For the laser ablation method, the annealed carbon powder and 20 wt% Teflon powder were used as precursors. The repetition rate was 50 Hz, the pulse width was 1–2 ns, and the produced CDs were named LA-CDs. The hydrothermal carbonization process frequently produces green-emission CDs, while laser ablation produces blue-emission CDs under excitation at 360 nm; although both have similar sizes (4.72 ± 0.7 nm), they show different PL properties. The XPS result shows that oxygen comprising the functional group demonstrates π–π* transition, while nitrogen comprising the functional group demonstrates n–π* and π–π* transitions which cause changes in the PL properties of both. They observed that LA-CDs have an N-H bond in their FTIR spectra, while the other two do not have the presence of nitrogen in their FTIR spectra. The LA-CDs had a bright blue emission, whereas the HTC-CDs had a green emission, while annealed CDs did not show any emission when excited by UV. The annealing process probably affects the removal of functional groups. This confirms how vital functional groups are in the phenomenon of CD photoluminescence.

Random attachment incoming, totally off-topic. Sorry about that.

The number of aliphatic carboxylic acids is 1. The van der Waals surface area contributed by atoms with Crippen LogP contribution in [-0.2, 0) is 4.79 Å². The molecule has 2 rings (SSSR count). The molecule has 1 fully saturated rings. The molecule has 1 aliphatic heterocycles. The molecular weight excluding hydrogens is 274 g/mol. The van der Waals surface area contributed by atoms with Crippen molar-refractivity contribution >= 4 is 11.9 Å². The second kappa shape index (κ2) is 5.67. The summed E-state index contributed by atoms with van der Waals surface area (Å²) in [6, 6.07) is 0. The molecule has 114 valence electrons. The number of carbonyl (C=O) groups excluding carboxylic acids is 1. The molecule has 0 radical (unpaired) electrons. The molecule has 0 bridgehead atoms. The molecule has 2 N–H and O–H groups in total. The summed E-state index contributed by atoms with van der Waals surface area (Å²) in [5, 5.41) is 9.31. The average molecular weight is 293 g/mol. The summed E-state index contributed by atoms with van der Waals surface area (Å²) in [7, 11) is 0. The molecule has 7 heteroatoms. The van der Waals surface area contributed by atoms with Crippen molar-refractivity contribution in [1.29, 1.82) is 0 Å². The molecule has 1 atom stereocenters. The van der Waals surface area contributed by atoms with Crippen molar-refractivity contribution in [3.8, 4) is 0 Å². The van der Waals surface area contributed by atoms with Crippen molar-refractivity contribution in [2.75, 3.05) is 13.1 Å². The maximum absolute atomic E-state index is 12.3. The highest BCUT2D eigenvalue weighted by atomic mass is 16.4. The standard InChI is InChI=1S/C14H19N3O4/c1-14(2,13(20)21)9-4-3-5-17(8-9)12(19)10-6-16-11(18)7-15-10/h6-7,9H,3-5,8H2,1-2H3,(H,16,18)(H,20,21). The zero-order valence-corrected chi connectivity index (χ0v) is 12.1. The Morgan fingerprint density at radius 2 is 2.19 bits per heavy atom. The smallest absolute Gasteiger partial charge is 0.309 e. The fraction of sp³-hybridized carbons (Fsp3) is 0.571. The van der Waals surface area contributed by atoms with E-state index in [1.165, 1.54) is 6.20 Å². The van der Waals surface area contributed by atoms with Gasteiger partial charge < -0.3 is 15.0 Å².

Sulfur-doped CDs are also frequently studied due to similar electron mobility. The sulfur atom has six valence electrons which can alter the optical properties of CDs. The sulfur can attach to the core and the surface of CDs [26], as the functionalization of CDs with thiol can produce an S–H functional group at the peak of 2532 cm−1 [27]. The phosphorus-doped CDs are also studied because phosphorus can produce substitutional defects in CDs surfaces, act as an n-type donor, and alter the optical and electronic properties of CDs [28]. Figure 1 shows the CDs functional group structure comparison of hard acid and soft acid detection using CDs.
Figure 1. Detection of metal ions having a hard or soft character using CDs with diverse surface functional groups.

3. Mercury Detection